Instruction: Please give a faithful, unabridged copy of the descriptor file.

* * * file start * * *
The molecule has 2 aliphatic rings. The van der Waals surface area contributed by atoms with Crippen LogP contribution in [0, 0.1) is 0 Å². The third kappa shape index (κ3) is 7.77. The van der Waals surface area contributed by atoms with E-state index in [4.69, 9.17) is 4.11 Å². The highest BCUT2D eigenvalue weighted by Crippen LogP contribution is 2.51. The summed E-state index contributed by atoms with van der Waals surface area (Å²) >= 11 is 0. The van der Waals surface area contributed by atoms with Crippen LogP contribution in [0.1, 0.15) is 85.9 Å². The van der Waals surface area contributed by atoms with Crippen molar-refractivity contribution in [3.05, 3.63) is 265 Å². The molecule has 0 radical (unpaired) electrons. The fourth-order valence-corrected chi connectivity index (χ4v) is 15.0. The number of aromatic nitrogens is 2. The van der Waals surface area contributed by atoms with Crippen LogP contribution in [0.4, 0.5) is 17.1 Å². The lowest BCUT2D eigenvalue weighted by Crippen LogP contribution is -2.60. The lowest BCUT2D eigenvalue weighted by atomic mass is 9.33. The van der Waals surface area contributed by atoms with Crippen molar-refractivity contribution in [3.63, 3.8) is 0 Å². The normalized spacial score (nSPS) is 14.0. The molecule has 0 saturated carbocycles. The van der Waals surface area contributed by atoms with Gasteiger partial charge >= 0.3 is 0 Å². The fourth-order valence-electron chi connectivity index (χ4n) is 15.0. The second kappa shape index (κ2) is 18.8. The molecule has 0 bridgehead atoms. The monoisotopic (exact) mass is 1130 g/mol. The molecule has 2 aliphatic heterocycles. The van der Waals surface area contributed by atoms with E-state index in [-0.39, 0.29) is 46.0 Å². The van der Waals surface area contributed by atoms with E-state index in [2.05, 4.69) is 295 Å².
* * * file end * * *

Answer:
The molecule has 2 aliphatic rings. The van der Waals surface area contributed by atoms with Crippen LogP contribution in [0, 0.1) is 0 Å². The third kappa shape index (κ3) is 7.77. The van der Waals surface area contributed by atoms with E-state index in [4.69, 9.17) is 4.11 Å². The highest BCUT2D eigenvalue weighted by Crippen LogP contribution is 2.51. The summed E-state index contributed by atoms with van der Waals surface area (Å²) >= 11 is 0. The van der Waals surface area contributed by atoms with Crippen LogP contribution in [0.1, 0.15) is 85.9 Å². The van der Waals surface area contributed by atoms with Crippen molar-refractivity contribution in [3.05, 3.63) is 265 Å². The molecule has 0 radical (unpaired) electrons. The fourth-order valence-corrected chi connectivity index (χ4v) is 15.0. The number of aromatic nitrogens is 2. The van der Waals surface area contributed by atoms with Crippen LogP contribution in [0.4, 0.5) is 17.1 Å². The lowest BCUT2D eigenvalue weighted by Crippen LogP contribution is -2.60. The lowest BCUT2D eigenvalue weighted by atomic mass is 9.33. The van der Waals surface area contributed by atoms with Crippen molar-refractivity contribution in [3.63, 3.8) is 0 Å². The normalized spacial score (nSPS) is 14.0. The molecule has 0 saturated carbocycles. The van der Waals surface area contributed by atoms with Gasteiger partial charge >= 0.3 is 0 Å². The fourth-order valence-electron chi connectivity index (χ4n) is 15.0. The second kappa shape index (κ2) is 18.8. The molecule has 0 bridgehead atoms. The monoisotopic (exact) mass is 1130 g/mol. The molecule has 2 aliphatic heterocycles. The van der Waals surface area contributed by atoms with E-state index in [-0.39, 0.29) is 46.0 Å². The van der Waals surface area contributed by atoms with E-state index in [2.05, 4.69) is 295 Å².